Jade Star Lackey, PhD , Pomona College
The primary objectives for year 2 included: (1) ion microprobe analysis of δ18O variations of the cements to increase the spatial resolution of our understanding of the fluid flow system; (2) Major and trace element analysis of cements, to evaluate diagenetic alteration; (3) ion microprobe U-Th dating of opaline cements to establish the timing and rate of cementation; (4) analysis of fluid inclusion in silica veins from sinter deposits to better constrain fluid composition and temperature.
The Lackey Lab group made key new findings in first two objective areas and progress in the latter two. First, objectives 1 and 2 were completed and highly informative (discussed below). Objective 3, U-Th dating of the cements continued to be problematic; cements in this system appear to have relatively low U concentration and potentially will have to be analyzed in bulk, thus losing spatial resolution, but potentially can be dated. Previously published U-Th dates on some of the deposits provide useful age context. Objective 4, fluid inclusion analysis, has begun but is complicated by lack of primary fluid inclusions. In contrast, bulk D/H isotope ratios of water in opaline and crystalline silica have yielded useful information about paleo water sources and are being integrated with other isotope data for the initial publication of the research findings.
SIMS analyses conducted this year allowed the thin (<50µm) pervasive cements from throughout the caldera to be analyzed to test if fluids were homogeneous or heterogeneous and relative temperature of precipitation. The new δ18O values from the sandstones greatly expand the known δ18O values from 19–35‰ (Fig. 1), doubling the known range of δ18O and showing cements formed lower temperatures than opaline cements (Beeler, 2010). The new δ18O values also support a model of caldera paleofluid flow in which sandstones were cemented over a relatively narrow range of temperatures (±10 ° C) caldera geothermal system mixed with cooler lake waters above thereby causing cement precipitation in sandstone pore spaces. Multiple generations of cements are rare, but have distinct δ18O values where recognized; therefore cements appear to have formed as single pass fluid events, but occasionally new pulses of fluids infiltrated the fluid areas. Thus, the model of fluids being expunged into a pile of sediments appears mostly accurate, with distinct variation showing renewed precipitation events at various periods. Cement values as high as 35‰ require that some cements were formed almost exclusively from water that was ~0‰ and potentially signifying an evaporative environment in Long Valley Lake (Fig. 2).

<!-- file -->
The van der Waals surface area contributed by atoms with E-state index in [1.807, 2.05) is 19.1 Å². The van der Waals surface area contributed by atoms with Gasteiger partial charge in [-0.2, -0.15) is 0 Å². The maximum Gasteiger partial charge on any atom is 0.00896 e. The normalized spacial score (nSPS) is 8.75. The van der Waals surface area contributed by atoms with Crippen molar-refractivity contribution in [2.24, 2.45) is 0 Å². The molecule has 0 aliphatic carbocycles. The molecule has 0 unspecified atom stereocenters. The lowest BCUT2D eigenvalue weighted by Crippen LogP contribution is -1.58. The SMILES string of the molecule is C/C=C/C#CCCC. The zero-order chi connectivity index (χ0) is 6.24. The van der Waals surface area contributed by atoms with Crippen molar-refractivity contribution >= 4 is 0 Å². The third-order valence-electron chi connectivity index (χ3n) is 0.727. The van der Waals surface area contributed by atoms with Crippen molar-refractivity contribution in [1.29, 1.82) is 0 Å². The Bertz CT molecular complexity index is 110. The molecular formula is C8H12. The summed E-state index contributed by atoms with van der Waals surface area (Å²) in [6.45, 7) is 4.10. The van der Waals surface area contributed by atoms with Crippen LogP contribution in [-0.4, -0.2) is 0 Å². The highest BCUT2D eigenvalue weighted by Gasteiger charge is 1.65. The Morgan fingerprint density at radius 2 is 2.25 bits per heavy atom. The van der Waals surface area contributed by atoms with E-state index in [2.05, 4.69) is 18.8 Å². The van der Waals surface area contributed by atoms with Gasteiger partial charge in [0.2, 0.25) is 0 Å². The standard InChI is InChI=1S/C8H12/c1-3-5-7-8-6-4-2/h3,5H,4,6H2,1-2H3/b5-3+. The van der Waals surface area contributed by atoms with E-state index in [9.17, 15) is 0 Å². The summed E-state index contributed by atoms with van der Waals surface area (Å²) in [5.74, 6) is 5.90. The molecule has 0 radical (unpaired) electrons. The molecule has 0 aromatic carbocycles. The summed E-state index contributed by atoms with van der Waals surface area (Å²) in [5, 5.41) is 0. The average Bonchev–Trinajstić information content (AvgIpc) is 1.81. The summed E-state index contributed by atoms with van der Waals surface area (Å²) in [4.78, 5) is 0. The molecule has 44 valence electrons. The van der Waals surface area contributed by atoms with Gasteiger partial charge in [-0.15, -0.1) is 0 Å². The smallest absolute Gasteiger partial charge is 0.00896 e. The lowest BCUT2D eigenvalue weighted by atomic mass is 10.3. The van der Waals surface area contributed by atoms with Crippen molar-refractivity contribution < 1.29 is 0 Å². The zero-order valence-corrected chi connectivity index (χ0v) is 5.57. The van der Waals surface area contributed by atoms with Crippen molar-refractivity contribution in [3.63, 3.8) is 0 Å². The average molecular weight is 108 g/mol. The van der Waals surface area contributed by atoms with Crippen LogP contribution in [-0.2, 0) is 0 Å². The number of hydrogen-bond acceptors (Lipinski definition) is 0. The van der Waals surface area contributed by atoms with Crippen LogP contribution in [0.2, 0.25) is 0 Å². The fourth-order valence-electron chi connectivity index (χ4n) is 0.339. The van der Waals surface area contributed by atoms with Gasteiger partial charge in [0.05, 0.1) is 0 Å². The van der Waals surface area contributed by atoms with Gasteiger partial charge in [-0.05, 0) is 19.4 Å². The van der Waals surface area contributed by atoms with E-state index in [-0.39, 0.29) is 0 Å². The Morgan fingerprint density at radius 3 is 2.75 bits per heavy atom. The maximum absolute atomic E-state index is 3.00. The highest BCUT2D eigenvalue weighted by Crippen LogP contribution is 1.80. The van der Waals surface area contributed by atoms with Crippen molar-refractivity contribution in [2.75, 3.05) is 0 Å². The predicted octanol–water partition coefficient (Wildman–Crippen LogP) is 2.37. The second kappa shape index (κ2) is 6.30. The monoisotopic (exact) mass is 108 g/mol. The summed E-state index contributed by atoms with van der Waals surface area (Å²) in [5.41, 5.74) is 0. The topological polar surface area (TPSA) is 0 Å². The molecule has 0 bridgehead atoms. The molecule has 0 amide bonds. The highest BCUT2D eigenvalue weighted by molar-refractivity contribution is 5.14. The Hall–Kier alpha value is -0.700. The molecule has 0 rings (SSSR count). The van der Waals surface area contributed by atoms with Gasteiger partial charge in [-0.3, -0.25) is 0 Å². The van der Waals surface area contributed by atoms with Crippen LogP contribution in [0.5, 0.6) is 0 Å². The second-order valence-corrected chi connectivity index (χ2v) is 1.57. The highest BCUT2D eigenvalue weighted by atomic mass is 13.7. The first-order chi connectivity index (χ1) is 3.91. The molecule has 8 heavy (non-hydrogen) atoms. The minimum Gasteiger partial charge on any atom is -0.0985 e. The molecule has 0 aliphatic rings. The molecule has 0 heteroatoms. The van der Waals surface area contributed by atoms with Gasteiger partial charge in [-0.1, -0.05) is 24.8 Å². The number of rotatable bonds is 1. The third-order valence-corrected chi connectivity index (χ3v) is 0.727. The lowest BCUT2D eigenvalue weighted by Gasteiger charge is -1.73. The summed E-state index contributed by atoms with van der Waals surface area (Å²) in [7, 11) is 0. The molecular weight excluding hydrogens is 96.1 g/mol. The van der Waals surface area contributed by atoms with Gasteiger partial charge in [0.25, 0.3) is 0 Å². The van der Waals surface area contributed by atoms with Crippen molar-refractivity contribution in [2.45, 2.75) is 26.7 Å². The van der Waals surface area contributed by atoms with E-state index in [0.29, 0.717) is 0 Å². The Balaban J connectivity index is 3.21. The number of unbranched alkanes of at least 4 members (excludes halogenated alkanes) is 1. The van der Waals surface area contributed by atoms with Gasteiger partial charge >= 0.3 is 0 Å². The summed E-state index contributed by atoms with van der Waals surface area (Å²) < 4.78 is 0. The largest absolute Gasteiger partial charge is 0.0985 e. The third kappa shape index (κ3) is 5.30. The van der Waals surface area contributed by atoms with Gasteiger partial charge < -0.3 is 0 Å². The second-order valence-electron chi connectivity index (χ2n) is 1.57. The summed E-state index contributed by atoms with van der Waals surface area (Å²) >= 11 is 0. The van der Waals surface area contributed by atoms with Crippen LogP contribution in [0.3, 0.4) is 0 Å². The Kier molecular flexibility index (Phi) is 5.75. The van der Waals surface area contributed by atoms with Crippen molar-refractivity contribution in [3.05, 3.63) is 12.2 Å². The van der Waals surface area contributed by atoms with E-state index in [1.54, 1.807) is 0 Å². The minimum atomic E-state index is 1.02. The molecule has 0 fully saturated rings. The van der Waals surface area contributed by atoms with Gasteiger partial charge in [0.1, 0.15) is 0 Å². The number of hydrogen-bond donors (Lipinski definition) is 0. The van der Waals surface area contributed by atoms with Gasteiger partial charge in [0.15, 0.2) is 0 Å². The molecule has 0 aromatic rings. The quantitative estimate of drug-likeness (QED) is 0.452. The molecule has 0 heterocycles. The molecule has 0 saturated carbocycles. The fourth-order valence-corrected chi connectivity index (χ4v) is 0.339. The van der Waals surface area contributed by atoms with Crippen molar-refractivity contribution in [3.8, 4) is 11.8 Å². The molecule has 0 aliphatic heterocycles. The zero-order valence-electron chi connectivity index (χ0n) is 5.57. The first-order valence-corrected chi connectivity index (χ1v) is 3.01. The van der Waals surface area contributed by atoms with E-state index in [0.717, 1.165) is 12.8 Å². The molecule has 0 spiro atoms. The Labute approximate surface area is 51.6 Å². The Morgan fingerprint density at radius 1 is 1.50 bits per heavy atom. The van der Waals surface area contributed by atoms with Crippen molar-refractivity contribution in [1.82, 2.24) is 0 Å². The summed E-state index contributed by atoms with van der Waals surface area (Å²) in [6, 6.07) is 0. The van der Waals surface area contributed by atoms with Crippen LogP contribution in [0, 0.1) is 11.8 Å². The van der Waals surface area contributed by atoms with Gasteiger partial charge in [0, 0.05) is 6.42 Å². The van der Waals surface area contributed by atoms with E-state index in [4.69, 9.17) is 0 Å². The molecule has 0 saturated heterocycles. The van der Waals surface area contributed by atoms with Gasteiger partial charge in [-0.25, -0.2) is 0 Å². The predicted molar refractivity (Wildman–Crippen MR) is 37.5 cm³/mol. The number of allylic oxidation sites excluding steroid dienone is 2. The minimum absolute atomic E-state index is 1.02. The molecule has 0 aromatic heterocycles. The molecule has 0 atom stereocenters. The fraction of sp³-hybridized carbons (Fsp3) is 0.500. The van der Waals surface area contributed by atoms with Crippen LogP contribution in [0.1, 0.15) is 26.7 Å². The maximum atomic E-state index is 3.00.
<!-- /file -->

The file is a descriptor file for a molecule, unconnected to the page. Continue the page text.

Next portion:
Two undergraduates worked on the project in Year 2, including one underrepresented student. Gustavo Ruiz (Pomona B.A. 2012) conducted the major and trace element analyses for the project; James Muller (Pomona B.A. 2012) assisted with SIMS oxygen isotope analyses and traveled to the University of Wisconsin to conduct the analyses with the PI. Muller is co-author on a presentation at the Fall 2011 western regional meeting of ACS.
The research plan for year three, on zero cost extension of the grant, is to conduct additional analyses where needed and sample additionally where needed. Also, given the isotopic variability we have observed, we will re-visit outcrops to look for cryptic fluid flow features that may record late fluid infiltration. We also continue the feasibility of U-Th dating of cements. A student will be invited to join the research team to complete the fluid inclusion studies of the deposits. At the time of the submission of this report, the PI is synthesizing the isotopic and textural data into the first manuscript that will publish the major findings of this work.